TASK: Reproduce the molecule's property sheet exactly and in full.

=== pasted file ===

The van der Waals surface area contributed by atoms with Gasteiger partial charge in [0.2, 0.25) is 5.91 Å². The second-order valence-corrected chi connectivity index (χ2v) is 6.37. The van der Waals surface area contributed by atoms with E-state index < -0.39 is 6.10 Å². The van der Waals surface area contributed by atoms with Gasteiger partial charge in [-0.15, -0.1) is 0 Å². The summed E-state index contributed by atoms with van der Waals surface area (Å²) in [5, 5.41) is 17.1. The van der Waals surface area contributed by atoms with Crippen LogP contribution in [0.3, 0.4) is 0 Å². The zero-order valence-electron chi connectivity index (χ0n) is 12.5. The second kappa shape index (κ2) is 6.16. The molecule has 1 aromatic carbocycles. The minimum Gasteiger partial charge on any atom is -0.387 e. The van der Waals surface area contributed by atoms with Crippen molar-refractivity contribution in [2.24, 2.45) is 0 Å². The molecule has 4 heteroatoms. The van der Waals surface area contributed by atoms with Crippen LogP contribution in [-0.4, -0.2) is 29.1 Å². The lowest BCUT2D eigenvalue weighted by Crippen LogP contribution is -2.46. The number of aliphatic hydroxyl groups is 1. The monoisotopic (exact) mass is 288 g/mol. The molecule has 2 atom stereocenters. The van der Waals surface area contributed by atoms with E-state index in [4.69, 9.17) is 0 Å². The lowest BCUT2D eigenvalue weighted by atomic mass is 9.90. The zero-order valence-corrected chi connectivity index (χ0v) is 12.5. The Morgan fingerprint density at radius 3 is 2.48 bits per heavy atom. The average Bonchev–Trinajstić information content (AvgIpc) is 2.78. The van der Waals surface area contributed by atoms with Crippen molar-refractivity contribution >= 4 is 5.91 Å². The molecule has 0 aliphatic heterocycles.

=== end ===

The van der Waals surface area contributed by atoms with Gasteiger partial charge in [0.2, 0.25) is 5.91 Å². The second-order valence-corrected chi connectivity index (χ2v) is 6.37. The van der Waals surface area contributed by atoms with E-state index < -0.39 is 6.10 Å². The van der Waals surface area contributed by atoms with Gasteiger partial charge in [-0.15, -0.1) is 0 Å². The summed E-state index contributed by atoms with van der Waals surface area (Å²) in [5, 5.41) is 17.1. The van der Waals surface area contributed by atoms with Crippen LogP contribution in [0.3, 0.4) is 0 Å². The zero-order valence-electron chi connectivity index (χ0n) is 12.5. The second kappa shape index (κ2) is 6.16. The molecule has 1 aromatic carbocycles. The minimum Gasteiger partial charge on any atom is -0.387 e. The van der Waals surface area contributed by atoms with Crippen molar-refractivity contribution in [2.24, 2.45) is 0 Å². The molecule has 4 heteroatoms. The van der Waals surface area contributed by atoms with Crippen LogP contribution in [-0.4, -0.2) is 29.1 Å². The lowest BCUT2D eigenvalue weighted by Crippen LogP contribution is -2.46. The number of aliphatic hydroxyl groups is 1. The monoisotopic (exact) mass is 288 g/mol. The molecule has 2 atom stereocenters. The van der Waals surface area contributed by atoms with E-state index in [4.69, 9.17) is 0 Å². The lowest BCUT2D eigenvalue weighted by atomic mass is 9.90. The zero-order valence-corrected chi connectivity index (χ0v) is 12.5. The Morgan fingerprint density at radius 3 is 2.48 bits per heavy atom. The average Bonchev–Trinajstić information content (AvgIpc) is 2.78. The van der Waals surface area contributed by atoms with Crippen molar-refractivity contribution >= 4 is 5.91 Å². The molecule has 0 aliphatic heterocycles.